Carrollton, Ky., is a quaint town nestled between the Kentucky and Ohio Rivers, and is home to my summer internship at The News-Democrat. It is only a 25 minutes drive from my home, but it seemed a significantly different world from which I was accustomed to.
Carrollton has roughly half the population of where I grew up, and although I considered my hometown small before I went to college, I have now found the true meaning of a Kentucky ‘small-town.’
Some think ‘small town’ is a bad thing, somehow uneducated, insulated from the outside world or even boring. I must admit, at first I was a little weary of working in Carrollton at The News-Democrat or in Bedford at The Trimble Banner for those same reasons, but I was naive.
Naïve to think there would be no interesting stories to report on, naïve to think I couldn’t learn things from this community, naïve to think that I wouldn’t love it.
As it turns out, I have fallen in love with Carrollton and all its characters. The people are incredibly warm and welcoming, sincere and generous, open and helpful.
I could not have hoped for a better first-internship experience. I have been able to work for two papers honing an array of skills including news and feature writing, editing, photography and layout, not to mention just having the experience of working with professional journalists.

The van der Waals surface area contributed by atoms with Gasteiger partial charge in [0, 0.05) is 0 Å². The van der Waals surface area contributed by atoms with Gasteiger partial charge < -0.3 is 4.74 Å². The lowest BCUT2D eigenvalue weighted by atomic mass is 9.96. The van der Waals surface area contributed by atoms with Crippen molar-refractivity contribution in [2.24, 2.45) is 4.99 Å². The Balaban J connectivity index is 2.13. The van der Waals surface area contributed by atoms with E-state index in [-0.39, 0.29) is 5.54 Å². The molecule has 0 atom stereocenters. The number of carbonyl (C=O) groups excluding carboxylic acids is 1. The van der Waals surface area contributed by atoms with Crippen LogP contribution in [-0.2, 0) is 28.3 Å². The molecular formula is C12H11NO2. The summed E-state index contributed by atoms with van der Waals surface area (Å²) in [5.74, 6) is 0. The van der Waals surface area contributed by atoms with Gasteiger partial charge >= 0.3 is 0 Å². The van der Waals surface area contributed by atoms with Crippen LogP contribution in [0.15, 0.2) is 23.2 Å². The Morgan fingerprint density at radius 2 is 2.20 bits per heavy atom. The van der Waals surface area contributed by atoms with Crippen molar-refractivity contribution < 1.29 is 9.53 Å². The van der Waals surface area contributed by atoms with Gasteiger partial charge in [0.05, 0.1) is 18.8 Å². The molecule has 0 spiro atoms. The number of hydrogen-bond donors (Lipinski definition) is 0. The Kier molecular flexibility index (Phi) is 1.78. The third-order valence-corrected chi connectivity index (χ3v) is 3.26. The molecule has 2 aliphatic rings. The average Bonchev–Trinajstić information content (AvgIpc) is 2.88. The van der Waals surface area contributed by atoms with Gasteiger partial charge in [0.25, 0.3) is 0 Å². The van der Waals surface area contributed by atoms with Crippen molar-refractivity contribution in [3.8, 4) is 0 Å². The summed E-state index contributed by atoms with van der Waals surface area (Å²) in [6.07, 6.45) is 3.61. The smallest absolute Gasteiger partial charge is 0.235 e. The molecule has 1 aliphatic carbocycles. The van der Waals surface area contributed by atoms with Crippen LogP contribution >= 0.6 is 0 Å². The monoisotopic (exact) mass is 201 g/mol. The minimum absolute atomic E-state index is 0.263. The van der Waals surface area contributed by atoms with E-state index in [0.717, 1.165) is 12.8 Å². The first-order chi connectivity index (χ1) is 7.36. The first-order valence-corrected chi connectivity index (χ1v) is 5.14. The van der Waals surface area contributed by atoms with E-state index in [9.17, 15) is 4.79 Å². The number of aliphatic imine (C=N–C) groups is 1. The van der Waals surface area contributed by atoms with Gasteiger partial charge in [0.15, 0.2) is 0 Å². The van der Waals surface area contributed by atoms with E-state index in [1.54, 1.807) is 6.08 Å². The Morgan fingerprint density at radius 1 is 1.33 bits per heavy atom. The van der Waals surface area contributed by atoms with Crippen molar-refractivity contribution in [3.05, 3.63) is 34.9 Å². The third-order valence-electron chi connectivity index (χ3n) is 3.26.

And who said nothing goes on in small towns?
Okay, maybe I haven’t covered earth-shattering events, but I was impressed at the amount of interesting stories yearning to be told. I’m averaging about three to four stories a week along with various photo assignments.
I’ve written about Camp KYSOC, a get-away for people with mental and physical handicaps that was abruptly closed just before summer. It broke the hearts of many in the community, leaving them to wonder what will happen to the property and what the options are for their loved ones who cherished visiting the camp.
I’ve covered the plight of residents of a local mobile home park. Due to critical health department violations that caused the owner’s permit to be suspended, the residents only had 35 days to find a new home.
I’ve reported on a city-wide mock emergency exercise, in which one of the local industrial facilities had a chemical spill and all emergency personnel had to correspond appropriately.
Some of my other favorite stories covered the rise of prescription drug abuse in the local area and a two-time Judo Olympian and current US Olympic Judo coach, Pat Burris, who came to Trimble County to teach a judo class. Sometimes stories catch you off guard like one particularly entertaining cornhole tournament I wrote about.
This internship has taught me valuable lessons this summer. I’ve learned the superiority of face-to-face interviews and the importance to create and keep a good rapport with your sources even after your story is finished. I’ve learned how being involved or just attending community events can go a long way to help build ties with people that may be a source later.
These underlying lessons cannot necessarily be taught at the university, but instead have to be experienced in the real world. I have my coworkers at The News-Democrat and The Trimble Banner and the communities of Carrollton and Bedford to thank for my education this summer.